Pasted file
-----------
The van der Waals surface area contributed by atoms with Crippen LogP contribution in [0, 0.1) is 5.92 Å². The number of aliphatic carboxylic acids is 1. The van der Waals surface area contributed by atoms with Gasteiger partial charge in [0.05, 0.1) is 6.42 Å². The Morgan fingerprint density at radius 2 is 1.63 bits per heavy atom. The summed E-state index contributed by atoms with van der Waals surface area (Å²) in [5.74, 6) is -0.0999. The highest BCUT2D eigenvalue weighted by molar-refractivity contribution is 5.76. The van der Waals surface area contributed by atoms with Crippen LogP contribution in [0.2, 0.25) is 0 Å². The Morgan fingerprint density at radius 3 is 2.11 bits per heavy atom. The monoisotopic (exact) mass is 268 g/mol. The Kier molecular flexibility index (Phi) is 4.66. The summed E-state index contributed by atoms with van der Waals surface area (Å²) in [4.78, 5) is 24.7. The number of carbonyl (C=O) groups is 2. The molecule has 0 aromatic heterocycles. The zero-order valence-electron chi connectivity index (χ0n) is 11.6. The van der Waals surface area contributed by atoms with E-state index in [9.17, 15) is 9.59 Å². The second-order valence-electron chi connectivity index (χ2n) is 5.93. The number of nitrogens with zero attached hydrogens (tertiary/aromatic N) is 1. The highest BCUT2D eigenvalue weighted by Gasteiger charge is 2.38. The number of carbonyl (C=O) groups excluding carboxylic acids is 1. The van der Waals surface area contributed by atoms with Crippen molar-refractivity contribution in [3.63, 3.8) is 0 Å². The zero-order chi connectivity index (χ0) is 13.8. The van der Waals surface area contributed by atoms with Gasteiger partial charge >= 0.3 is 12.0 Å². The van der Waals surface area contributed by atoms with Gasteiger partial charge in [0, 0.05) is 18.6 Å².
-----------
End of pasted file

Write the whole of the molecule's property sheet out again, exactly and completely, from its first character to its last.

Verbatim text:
The van der Waals surface area contributed by atoms with Crippen LogP contribution in [0, 0.1) is 5.92 Å². The number of aliphatic carboxylic acids is 1. The van der Waals surface area contributed by atoms with Gasteiger partial charge in [0.05, 0.1) is 6.42 Å². The Morgan fingerprint density at radius 2 is 1.63 bits per heavy atom. The summed E-state index contributed by atoms with van der Waals surface area (Å²) in [5.74, 6) is -0.0999. The highest BCUT2D eigenvalue weighted by molar-refractivity contribution is 5.76. The van der Waals surface area contributed by atoms with Crippen LogP contribution in [0.2, 0.25) is 0 Å². The Morgan fingerprint density at radius 3 is 2.11 bits per heavy atom. The monoisotopic (exact) mass is 268 g/mol. The Kier molecular flexibility index (Phi) is 4.66. The summed E-state index contributed by atoms with van der Waals surface area (Å²) in [4.78, 5) is 24.7. The number of carbonyl (C=O) groups is 2. The molecule has 0 aromatic heterocycles. The zero-order valence-electron chi connectivity index (χ0n) is 11.6. The van der Waals surface area contributed by atoms with E-state index in [9.17, 15) is 9.59 Å². The second-order valence-electron chi connectivity index (χ2n) is 5.93. The number of nitrogens with zero attached hydrogens (tertiary/aromatic N) is 1. The highest BCUT2D eigenvalue weighted by Gasteiger charge is 2.38. The number of carbonyl (C=O) groups excluding carboxylic acids is 1. The van der Waals surface area contributed by atoms with Crippen molar-refractivity contribution in [3.63, 3.8) is 0 Å². The zero-order chi connectivity index (χ0) is 13.8. The van der Waals surface area contributed by atoms with Gasteiger partial charge >= 0.3 is 12.0 Å². The van der Waals surface area contributed by atoms with Gasteiger partial charge in [0, 0.05) is 18.6 Å².